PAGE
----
Air conditioners are complex systems that rely on several parts, including a compressor, evaporator coil, condenser coil and refrigerant to regulate your home’s temperature and humidity level. While these machines are typically strong and reliable, it’s not unheard of for AC units to make strange sounds, which may indicate that something is awry. One of these sounds is dripping, gurgling, bubbling or running water. These worrying noises can be attributed to several origins.
1. The AC Makes a Dripping Noise
This is an often reported air conditioner sound you might hear on hot, humid days and is no cause for alarm. Simple condensation buildup is most likely the cause of the sound. As your air conditioner operates, moisture from the interior air accumulates on the evaporator coil and drips into the drain pan beneath. This pan was created to collect and funnel the condensed water away from your home via a drain line. Although, if the drain becomes plugged or compromised, water can accumulate in the pan, producing a dripping or splashing noise as freshly collected condensate drips into the pool below. If the dripping noise becomes too irritating, locate the drain pan under the indoor portion of your air conditioner and empty it.
Also, take AC dripping sounds as a signal that the condensate drain line is blocked and should be cleared. A float switch ought to automatically shut off your conditioner before the drain pan overflows and produces water damage, but the float switch could always fail. Plus, if your AC keeps turning itself off because of a full drain pan, you’ll have to solve the issue before your unit will function normally again.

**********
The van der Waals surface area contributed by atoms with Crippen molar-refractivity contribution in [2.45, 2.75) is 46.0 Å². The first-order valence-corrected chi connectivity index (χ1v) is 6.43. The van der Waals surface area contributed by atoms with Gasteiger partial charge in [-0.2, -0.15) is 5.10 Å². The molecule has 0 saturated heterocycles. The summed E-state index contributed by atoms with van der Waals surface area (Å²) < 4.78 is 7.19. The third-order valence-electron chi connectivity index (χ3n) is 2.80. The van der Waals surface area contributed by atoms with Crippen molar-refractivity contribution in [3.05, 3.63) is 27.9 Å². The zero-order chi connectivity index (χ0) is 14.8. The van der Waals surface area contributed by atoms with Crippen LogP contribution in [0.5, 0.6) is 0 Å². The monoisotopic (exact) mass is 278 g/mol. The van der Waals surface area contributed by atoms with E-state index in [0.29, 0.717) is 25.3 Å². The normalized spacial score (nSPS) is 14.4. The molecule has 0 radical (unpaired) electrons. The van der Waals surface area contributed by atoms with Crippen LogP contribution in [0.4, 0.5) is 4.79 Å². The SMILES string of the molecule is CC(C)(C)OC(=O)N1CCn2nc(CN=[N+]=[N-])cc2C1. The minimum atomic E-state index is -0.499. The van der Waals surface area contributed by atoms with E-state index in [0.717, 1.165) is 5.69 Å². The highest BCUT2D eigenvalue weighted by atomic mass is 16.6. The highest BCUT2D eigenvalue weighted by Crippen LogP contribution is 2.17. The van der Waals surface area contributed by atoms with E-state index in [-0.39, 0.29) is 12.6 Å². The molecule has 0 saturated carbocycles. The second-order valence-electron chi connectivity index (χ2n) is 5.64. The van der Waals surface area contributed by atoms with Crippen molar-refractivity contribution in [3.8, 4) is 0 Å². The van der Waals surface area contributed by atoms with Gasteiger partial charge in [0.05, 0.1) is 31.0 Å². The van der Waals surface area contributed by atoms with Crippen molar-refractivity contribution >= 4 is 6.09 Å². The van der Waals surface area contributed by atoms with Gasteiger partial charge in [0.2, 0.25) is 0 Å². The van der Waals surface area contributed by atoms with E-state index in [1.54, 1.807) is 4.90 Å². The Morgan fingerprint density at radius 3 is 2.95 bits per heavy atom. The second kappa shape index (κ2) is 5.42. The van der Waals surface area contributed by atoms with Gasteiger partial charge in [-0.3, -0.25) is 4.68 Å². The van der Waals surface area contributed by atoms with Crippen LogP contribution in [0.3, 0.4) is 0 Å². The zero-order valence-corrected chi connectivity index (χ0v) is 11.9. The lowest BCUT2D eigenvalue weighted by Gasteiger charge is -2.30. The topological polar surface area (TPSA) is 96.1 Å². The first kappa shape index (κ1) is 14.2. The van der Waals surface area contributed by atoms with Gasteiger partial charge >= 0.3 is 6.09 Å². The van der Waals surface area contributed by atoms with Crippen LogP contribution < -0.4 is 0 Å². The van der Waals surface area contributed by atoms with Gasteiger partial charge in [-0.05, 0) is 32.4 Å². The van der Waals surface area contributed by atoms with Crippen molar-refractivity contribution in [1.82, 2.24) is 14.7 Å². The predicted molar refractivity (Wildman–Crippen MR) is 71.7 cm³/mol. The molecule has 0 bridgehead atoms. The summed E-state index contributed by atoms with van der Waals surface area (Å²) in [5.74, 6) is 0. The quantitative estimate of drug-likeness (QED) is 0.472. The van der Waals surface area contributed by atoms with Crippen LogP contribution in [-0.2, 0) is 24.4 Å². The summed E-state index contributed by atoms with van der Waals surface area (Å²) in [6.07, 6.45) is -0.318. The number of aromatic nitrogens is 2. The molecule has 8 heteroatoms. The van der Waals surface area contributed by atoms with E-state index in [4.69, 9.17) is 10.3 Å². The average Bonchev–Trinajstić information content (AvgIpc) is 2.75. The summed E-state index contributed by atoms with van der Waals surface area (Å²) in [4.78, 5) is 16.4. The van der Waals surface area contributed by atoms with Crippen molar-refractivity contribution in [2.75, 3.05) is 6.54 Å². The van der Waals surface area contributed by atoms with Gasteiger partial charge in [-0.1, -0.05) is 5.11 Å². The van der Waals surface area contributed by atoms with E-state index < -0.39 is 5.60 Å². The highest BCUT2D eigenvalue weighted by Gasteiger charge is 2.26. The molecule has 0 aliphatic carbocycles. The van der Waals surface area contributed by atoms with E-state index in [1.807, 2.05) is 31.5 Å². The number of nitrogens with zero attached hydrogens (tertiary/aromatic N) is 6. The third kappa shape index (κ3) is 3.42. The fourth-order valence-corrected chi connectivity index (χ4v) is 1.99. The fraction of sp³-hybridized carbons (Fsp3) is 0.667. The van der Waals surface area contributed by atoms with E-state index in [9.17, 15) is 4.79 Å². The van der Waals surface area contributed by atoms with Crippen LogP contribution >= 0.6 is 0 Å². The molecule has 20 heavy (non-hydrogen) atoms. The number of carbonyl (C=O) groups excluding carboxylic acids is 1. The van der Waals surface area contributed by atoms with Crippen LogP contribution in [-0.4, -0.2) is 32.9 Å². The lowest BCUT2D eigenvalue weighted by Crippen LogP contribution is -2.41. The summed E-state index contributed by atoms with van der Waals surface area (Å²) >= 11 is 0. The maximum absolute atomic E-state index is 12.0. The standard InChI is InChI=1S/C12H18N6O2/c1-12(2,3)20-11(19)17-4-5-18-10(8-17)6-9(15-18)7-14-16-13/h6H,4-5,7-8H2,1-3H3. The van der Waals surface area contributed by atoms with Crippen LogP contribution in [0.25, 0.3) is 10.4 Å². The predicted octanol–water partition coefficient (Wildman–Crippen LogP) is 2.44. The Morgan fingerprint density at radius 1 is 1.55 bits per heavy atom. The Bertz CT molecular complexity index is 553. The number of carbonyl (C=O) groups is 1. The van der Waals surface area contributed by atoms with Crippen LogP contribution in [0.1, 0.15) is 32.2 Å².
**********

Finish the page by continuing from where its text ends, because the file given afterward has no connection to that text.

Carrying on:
2. The AC Sounds Like Water Is Running
While air conditioners create condensate as a part of the cooling process, they do not run on or use water. What this means is your AC should not ever sound like running water. If you hear this sound, it could indicate the evaporator coil has frozen over and is now thawing and dripping water onto the ground.
This can take place for a few reasons, including:
- Dirty air filter: A filter clogged with dust, dirt and other crud blocks airflow. This may make the temperature inside the evaporator coil to fall below freezing, which then freezes the condensate gathered on the coil.
- Low refrigerant level: Chilled refrigerant absorbs heat from the indoor air as it passes through the evaporator coil. If the network is undercharged or leaky and the refrigerant level is not high enough, it loses the ability to absorb the heat. This can allow the temperature to slide below freezing and ice to develop on the coil.
- Dirty evaporator coil: Dust and grease may coat an ignored evaporator coil, effectively insulating it and stopping the refrigerant within it from absorbing heat. When this occurs, the coil could freeze.
- Failing thermostat: Poor temperature calibration might cause the air conditioner to run continually, even when the indoor temperature is already at the correct number. Continuously running an air conditioner can make the evaporator coil so cold that it freezes up.
- Blower problems: The blower moves air over the evaporator coil. If it isn’t working correctly or performing at a low speed, the low level of airflow could freeze the evaporator coil.
3. The AC Makes a Gurgling or Bubbling Sound
Refrigerant is a critical part of the cooling process. If a leak has developed or air has become caught in the refrigerant line, you may hear gurgling or bubbling as the refrigerant flows. Additionally, your system could possibly gurgle because of overcharged refrigerant. Always leave AC repairs to a professional who can verify the right refrigerant charge.
4. The AC Makes a Hissing Noise
A hissing noise from your air conditioner could indicate one of these problems:
- Refrigerant leaks: Depending on the place and extent of a refrigerant leak, it may produce more of a hissing noise than a gurgling or bubbling sound.
- An issue with with the compressor: The compressor located in the outside condensing unit pressurizes the refrigerant as it passes through the air conditioner. This component may make a hissing noise if it is defective.
- Internal valve leak: The valve that manages refrigerant movement within the compressor may also leak and hiss.
Schedule Air Conditioning Services
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